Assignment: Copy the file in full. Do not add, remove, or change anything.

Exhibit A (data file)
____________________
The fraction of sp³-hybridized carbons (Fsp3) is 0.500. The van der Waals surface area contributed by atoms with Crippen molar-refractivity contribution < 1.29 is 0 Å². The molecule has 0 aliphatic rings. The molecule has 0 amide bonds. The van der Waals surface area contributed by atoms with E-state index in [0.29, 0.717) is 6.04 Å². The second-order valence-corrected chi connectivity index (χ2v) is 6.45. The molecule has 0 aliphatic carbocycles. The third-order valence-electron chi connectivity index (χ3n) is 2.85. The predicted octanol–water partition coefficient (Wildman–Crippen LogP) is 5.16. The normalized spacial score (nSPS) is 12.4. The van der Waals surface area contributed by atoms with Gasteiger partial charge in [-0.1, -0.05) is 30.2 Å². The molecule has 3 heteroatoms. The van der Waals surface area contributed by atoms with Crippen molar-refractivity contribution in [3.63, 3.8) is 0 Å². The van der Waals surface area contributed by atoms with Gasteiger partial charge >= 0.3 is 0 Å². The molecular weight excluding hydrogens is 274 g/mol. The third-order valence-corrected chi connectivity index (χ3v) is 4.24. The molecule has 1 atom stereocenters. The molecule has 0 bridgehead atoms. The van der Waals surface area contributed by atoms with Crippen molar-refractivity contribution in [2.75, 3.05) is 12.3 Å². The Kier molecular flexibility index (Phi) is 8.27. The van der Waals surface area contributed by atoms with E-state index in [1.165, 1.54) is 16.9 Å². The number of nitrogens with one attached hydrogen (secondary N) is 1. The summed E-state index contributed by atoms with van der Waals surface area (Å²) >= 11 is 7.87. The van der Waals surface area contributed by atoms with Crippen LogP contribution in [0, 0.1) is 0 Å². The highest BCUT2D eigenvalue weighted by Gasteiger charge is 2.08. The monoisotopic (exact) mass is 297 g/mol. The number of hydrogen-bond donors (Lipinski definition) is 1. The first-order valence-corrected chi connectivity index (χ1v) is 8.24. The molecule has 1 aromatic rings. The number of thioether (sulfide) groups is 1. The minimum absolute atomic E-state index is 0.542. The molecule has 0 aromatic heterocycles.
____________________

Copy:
The fraction of sp³-hybridized carbons (Fsp3) is 0.500. The van der Waals surface area contributed by atoms with Crippen molar-refractivity contribution < 1.29 is 0 Å². The molecule has 0 aliphatic rings. The molecule has 0 amide bonds. The van der Waals surface area contributed by atoms with E-state index in [0.29, 0.717) is 6.04 Å². The second-order valence-corrected chi connectivity index (χ2v) is 6.45. The molecule has 0 aliphatic carbocycles. The third-order valence-electron chi connectivity index (χ3n) is 2.85. The predicted octanol–water partition coefficient (Wildman–Crippen LogP) is 5.16. The normalized spacial score (nSPS) is 12.4. The van der Waals surface area contributed by atoms with Gasteiger partial charge in [-0.1, -0.05) is 30.2 Å². The molecule has 3 heteroatoms. The van der Waals surface area contributed by atoms with Crippen molar-refractivity contribution in [3.63, 3.8) is 0 Å². The van der Waals surface area contributed by atoms with Gasteiger partial charge >= 0.3 is 0 Å². The molecular weight excluding hydrogens is 274 g/mol. The third-order valence-corrected chi connectivity index (χ3v) is 4.24. The molecule has 1 atom stereocenters. The molecule has 0 bridgehead atoms. The van der Waals surface area contributed by atoms with Crippen molar-refractivity contribution in [2.75, 3.05) is 12.3 Å². The Kier molecular flexibility index (Phi) is 8.27. The van der Waals surface area contributed by atoms with E-state index in [1.165, 1.54) is 16.9 Å². The number of nitrogens with one attached hydrogen (secondary N) is 1. The summed E-state index contributed by atoms with van der Waals surface area (Å²) >= 11 is 7.87. The van der Waals surface area contributed by atoms with Crippen LogP contribution in [0, 0.1) is 0 Å². The highest BCUT2D eigenvalue weighted by Gasteiger charge is 2.08. The monoisotopic (exact) mass is 297 g/mol. The number of hydrogen-bond donors (Lipinski definition) is 1. The first-order valence-corrected chi connectivity index (χ1v) is 8.24. The molecule has 1 aromatic rings. The number of thioether (sulfide) groups is 1. The minimum absolute atomic E-state index is 0.542. The molecule has 0 aromatic heterocycles.